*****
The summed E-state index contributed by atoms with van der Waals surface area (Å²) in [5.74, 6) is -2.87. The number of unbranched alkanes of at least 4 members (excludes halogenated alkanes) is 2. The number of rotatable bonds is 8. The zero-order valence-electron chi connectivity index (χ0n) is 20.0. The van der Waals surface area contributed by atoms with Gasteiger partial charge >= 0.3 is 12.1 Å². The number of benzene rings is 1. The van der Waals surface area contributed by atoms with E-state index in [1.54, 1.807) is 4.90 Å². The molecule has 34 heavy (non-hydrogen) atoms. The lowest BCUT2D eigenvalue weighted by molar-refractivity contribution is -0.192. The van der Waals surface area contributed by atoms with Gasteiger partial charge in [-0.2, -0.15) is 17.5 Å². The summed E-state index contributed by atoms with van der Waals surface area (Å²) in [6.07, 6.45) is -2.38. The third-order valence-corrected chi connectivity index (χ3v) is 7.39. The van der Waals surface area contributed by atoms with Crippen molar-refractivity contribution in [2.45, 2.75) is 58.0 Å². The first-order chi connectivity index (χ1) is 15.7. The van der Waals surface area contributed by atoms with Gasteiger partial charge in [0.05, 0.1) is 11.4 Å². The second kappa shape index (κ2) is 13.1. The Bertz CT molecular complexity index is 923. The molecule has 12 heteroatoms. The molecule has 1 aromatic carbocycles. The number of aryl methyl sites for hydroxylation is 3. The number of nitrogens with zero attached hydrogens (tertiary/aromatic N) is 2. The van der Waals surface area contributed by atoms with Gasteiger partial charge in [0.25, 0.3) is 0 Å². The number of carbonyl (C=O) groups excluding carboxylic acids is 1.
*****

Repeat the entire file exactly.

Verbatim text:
The summed E-state index contributed by atoms with van der Waals surface area (Å²) in [5.74, 6) is -2.87. The number of unbranched alkanes of at least 4 members (excludes halogenated alkanes) is 2. The number of rotatable bonds is 8. The zero-order valence-electron chi connectivity index (χ0n) is 20.0. The van der Waals surface area contributed by atoms with Gasteiger partial charge >= 0.3 is 12.1 Å². The number of benzene rings is 1. The van der Waals surface area contributed by atoms with E-state index in [1.54, 1.807) is 4.90 Å². The molecule has 34 heavy (non-hydrogen) atoms. The lowest BCUT2D eigenvalue weighted by molar-refractivity contribution is -0.192. The van der Waals surface area contributed by atoms with Gasteiger partial charge in [-0.2, -0.15) is 17.5 Å². The summed E-state index contributed by atoms with van der Waals surface area (Å²) in [6.07, 6.45) is -2.38. The third-order valence-corrected chi connectivity index (χ3v) is 7.39. The van der Waals surface area contributed by atoms with Crippen molar-refractivity contribution in [2.45, 2.75) is 58.0 Å². The first-order chi connectivity index (χ1) is 15.7. The van der Waals surface area contributed by atoms with Gasteiger partial charge in [0.05, 0.1) is 11.4 Å². The second kappa shape index (κ2) is 13.1. The Bertz CT molecular complexity index is 923. The molecule has 12 heteroatoms. The molecule has 1 aromatic carbocycles. The number of aryl methyl sites for hydroxylation is 3. The number of nitrogens with zero attached hydrogens (tertiary/aromatic N) is 2. The van der Waals surface area contributed by atoms with Gasteiger partial charge in [0.25, 0.3) is 0 Å². The number of carbonyl (C=O) groups excluding carboxylic acids is 1.